11. environmental management radiation protection

    E-Print Network [OSTI]

    Entekhabi, Dara

    EHS environmental management biosafety radiation protection industrial hygiene safety Working: Biosafety, Environmental Management, Industrial Hygiene, Radiation Protection and Safety. Each specialized Management Program, Industrial Hygiene, Radiation Protection Program, and the Safety Program. (http

  12. NREL: Energy Systems Integration - Energy Systems Integration...

    Broader source: All U.S. Department of Energy (DOE) Office Webpages (Extended Search)

    Printable Version Energy Systems Integration Facility Newsroom The Energy Systems Integration Facility (ESIF) will be one of the only megawatt-scale test facilities in the United...

  13. Environmental Protection | Argonne National Laboratory

    Broader source: All U.S. Department of Energy (DOE) Office Webpages (Extended Search)

    Environmental Protection Argonne's environmental stewardship leverages our R&D programs to help reduce our own electricity use, water consumption and environmental emissions....

  14. Review: Knowledge and Environmental Policy

    E-Print Network [OSTI]

    Little, Peter C.

    2012-01-01T23:59:59.000Z

    and Environmental Policy: Re-Imagining the Boundaries ofand Environmental Policy: Re-Imagining the Boundaries ofKnowledge and Environmental Policy continues the complex and

  15. Review: Knowledge and Environmental Policy

    E-Print Network [OSTI]

    Little, Peter C.

    2012-01-01T23:59:59.000Z

    Review: Knowledge and Environmental Policy: Re-Imagining theRobert. Knowledge and Environmental Policy: Re-Imagining thepaperback. Knowledge and Environmental Policy continues the

  16. The potential and challenges of monitoring-supported energy efficiency improvement strategies in existing buildings 

    E-Print Network [OSTI]

    Schub, M.; Mahdavi, A.; Simonis, H.; Menzel, K.; Browne, D.

    2012-01-01T23:59:59.000Z

    The ongoing EU-supported CAMPUS 21 explores the energy efficiency potential of integrated security, control, and building management software. The main objective of the project is to compare the energy and indoor-environmental performance...

  17. Environmental Ethics Professor Harrell

    E-Print Network [OSTI]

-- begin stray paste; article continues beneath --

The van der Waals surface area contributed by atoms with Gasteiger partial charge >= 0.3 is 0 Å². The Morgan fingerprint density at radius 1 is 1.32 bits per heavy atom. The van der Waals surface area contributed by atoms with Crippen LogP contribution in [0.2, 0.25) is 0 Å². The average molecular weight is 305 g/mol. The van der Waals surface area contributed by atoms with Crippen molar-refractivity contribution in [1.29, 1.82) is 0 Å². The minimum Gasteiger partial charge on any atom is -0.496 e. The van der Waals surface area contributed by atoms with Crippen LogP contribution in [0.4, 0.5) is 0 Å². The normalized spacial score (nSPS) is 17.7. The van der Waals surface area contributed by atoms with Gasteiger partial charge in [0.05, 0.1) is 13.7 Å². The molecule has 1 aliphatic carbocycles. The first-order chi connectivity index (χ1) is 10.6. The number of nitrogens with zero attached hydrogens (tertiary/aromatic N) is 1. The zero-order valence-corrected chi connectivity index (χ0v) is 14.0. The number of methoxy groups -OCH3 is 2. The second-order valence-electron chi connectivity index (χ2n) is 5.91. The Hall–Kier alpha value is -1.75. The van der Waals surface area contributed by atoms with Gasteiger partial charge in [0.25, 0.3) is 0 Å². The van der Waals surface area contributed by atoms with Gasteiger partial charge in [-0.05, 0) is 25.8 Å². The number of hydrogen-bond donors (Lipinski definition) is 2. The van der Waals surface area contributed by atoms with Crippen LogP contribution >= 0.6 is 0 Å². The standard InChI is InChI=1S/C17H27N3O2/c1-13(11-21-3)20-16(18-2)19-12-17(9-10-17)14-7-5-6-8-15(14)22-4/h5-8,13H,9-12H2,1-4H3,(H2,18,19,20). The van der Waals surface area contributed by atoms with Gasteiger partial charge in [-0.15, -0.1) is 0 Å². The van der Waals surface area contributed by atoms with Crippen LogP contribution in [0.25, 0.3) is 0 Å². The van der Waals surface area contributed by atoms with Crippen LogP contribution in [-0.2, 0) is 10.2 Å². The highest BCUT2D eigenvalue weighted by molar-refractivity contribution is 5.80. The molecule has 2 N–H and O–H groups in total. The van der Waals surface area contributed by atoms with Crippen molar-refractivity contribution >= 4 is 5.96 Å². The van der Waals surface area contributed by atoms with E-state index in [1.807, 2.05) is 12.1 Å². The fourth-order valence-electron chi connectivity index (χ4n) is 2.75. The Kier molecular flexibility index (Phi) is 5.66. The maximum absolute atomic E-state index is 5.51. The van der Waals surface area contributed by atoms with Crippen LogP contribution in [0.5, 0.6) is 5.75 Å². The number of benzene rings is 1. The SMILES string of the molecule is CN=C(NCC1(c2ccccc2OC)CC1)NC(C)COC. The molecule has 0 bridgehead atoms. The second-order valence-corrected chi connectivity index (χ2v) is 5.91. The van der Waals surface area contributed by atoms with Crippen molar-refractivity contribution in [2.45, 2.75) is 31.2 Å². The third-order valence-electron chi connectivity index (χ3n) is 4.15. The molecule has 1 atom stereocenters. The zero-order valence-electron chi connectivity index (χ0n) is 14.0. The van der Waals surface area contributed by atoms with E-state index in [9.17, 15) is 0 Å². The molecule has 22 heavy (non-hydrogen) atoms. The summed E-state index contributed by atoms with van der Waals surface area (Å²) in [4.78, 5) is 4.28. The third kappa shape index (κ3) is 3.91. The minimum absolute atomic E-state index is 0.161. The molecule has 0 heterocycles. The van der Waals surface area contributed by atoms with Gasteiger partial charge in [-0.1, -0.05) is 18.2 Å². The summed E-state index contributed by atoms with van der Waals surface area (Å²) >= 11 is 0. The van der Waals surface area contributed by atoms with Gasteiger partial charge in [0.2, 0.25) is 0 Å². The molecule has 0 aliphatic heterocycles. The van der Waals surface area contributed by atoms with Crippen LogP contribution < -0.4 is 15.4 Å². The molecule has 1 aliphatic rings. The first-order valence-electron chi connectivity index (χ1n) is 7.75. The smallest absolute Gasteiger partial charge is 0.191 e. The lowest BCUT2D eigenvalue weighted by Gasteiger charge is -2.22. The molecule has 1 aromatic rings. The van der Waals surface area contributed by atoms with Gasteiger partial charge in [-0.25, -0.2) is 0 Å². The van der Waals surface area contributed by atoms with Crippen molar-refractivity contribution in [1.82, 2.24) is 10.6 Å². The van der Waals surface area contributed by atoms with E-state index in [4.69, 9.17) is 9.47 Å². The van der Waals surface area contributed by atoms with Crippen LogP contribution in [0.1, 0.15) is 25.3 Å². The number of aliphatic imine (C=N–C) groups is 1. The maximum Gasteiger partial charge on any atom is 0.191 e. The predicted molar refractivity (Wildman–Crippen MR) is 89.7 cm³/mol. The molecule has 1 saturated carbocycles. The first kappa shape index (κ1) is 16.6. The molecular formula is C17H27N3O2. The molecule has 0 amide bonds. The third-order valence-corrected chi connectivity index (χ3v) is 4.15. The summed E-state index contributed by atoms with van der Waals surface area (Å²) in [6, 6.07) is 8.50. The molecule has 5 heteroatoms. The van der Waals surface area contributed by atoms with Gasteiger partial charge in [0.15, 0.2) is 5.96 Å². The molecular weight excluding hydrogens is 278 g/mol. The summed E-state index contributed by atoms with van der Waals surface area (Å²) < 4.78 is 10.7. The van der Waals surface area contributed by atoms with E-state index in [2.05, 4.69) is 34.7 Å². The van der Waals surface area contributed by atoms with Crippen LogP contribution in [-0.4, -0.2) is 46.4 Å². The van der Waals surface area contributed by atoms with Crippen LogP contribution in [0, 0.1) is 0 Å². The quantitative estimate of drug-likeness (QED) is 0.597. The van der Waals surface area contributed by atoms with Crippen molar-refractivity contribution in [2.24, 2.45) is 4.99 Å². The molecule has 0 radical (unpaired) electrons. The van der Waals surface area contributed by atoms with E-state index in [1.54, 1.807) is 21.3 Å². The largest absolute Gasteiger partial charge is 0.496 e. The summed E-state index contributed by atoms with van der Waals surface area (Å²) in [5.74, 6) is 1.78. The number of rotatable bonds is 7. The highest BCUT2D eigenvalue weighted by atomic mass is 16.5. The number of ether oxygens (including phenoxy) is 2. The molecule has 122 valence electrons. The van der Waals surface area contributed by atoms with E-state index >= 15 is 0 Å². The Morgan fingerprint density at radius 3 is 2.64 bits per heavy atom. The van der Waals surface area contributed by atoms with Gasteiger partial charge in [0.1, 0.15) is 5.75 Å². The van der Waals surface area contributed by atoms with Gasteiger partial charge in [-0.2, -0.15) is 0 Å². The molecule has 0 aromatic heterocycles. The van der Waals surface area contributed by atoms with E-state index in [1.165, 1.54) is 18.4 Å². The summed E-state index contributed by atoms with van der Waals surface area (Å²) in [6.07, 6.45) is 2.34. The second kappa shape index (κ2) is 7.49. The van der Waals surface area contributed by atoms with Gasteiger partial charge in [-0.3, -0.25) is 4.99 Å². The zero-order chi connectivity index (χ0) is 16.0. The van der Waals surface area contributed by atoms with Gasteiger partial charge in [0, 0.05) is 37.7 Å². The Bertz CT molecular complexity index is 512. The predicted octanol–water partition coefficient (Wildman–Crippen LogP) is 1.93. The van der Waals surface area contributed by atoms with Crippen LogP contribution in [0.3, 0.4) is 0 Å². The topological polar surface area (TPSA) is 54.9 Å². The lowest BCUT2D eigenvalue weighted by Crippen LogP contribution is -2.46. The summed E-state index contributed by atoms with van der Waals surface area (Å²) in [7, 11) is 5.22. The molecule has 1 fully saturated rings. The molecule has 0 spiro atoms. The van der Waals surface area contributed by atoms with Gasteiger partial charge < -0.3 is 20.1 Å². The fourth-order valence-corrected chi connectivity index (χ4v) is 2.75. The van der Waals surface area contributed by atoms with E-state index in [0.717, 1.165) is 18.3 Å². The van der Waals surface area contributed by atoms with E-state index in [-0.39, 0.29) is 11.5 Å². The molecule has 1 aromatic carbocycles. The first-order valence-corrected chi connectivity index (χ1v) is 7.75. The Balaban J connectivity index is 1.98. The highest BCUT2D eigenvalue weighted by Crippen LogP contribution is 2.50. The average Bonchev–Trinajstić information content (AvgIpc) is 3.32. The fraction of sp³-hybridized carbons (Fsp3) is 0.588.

Spirtes, Peter

    17 WEEK 12 (11/12) None Paper 2 Peer Reviews (in class) Environmental Issues (11/14) Fracking (Movie

  18. Annual Site Environmental Report: 2002

    SciTech Connect (OSTI)

    Nuckolls, H.; /SLAC

    2006-04-19T23:59:59.000Z

    This report provides information about environmental programs during 2002 at the Stanford Linear Accelerator Center (SLAC). Seasonal activities that span calendar years are also included. Production of an annual site environmental report (ASER) is a requirement established by the United States Department of Energy (DOE) for all management and operating (M&O) contractors throughout the DOE complex. SLAC is a federally-funded, research and development center with Stanford University as the M&O contractor. The most noteworthy information in this report is summarized in this section. This summary demonstrates the effective application of SLAC environmental management in meeting the site's integrated safety management system (ISMS) goals. For normal daily activities, all SLAC managers and supervisors are responsible for ensuring that proper procedures are followed so that worker safety and health are protected; the environment is protected; and compliance is ensured. Throughout 2002, SLAC focused on these activities through the SLAC management systems (described in Chapter 3). These systems were also the way SLAC approached implementing ''greening of the government'' initiatives such as Executive Order 13148. The management systems at SLAC are effective, supporting compliance with all relevant statutory and regulatory requirements. SLAC did not receive any notices of violation during 2002. In addition, many improvements were continued during 2002, in decreasing air emission rates, the storm drain system, groundwater restoration, and planning for a chemical management system to manage chemical use better.

  19. Direct from CDC's Environmental

    E-Print Network [OSTI]

    Direct from CDC's Environmental Health Services Branch CAPT John Sarisky, R.S., M.P.H. Developing Environmental Public Health Leadership Editor's note: NEHA strives to provide up to of these goals, we will feature a column from the Environmental Health Services Branch (EHSB) of the Centers

  20. Environmental Career Fair

    E-Print Network [OSTI]

    Kambhampati, Patanjali

    Environmental Career Fair March 12, 2014 12PM - 3PM Brown, room 5001 mcgill.ca/caps #12;Banque de terres agricoles Canadian Property Stars EnGlobe Corp Falcon Environmental services / Services sell and provide to residential homeowners is the single most environmentally friendly thing you can do

  1. Environmental Policy Document Ref

    E-Print Network [OSTI]

    Aickelin, Uwe

    Document Environmental Policy Document Ref EMS.POL.001 Last Revision March 2013 Revision No 5 Page 1 of 1 Environmental Policy Through teaching and research the University of the West of England should be managed so as to minimise environmental harm. This policy commits the University of the West

  2. Environmental Health & Safety

    E-Print Network [OSTI]

    Environmental Health & Safety Sub Department Name 480 Oak Rd, Stanford, CA 94305 T 650.723.0448 F 650.725.3468 DEPUTY DIRECTOR, ENVIRONMENTAL HEALTH AND SAFETY Exempt, Full-Time (100% FTE) Posted May 1, 2014 The Department of Environmental Health and Safety (EH&S) at Stanford University seeks